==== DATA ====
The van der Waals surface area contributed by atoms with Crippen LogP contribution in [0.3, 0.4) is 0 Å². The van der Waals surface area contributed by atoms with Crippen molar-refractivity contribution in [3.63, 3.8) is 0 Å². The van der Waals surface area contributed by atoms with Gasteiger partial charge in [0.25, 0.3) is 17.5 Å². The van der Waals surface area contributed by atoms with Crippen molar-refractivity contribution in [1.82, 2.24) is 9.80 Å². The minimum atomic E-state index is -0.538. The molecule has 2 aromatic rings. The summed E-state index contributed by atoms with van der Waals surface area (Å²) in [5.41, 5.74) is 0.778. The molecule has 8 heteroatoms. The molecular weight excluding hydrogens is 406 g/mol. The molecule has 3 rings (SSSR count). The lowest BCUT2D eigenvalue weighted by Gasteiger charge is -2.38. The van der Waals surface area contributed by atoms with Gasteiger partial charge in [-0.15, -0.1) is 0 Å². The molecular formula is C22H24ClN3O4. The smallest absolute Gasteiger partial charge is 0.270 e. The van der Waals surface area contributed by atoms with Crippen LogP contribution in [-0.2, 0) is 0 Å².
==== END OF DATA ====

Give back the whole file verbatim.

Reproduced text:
The van der Waals surface area contributed by atoms with Crippen LogP contribution in [0.3, 0.4) is 0 Å². The van der Waals surface area contributed by atoms with Crippen molar-refractivity contribution in [3.63, 3.8) is 0 Å². The van der Waals surface area contributed by atoms with Gasteiger partial charge in [0.25, 0.3) is 17.5 Å². The van der Waals surface area contributed by atoms with Crippen molar-refractivity contribution in [1.82, 2.24) is 9.80 Å². The minimum atomic E-state index is -0.538. The molecule has 2 aromatic rings. The summed E-state index contributed by atoms with van der Waals surface area (Å²) in [5.41, 5.74) is 0.778. The molecule has 8 heteroatoms. The molecular weight excluding hydrogens is 406 g/mol. The molecule has 3 rings (SSSR count). The lowest BCUT2D eigenvalue weighted by Gasteiger charge is -2.38. The van der Waals surface area contributed by atoms with Gasteiger partial charge in [-0.15, -0.1) is 0 Å². The molecular formula is C22H24ClN3O4. The smallest absolute Gasteiger partial charge is 0.270 e. The van der Waals surface area contributed by atoms with Crippen LogP contribution in [-0.2, 0) is 0 Å².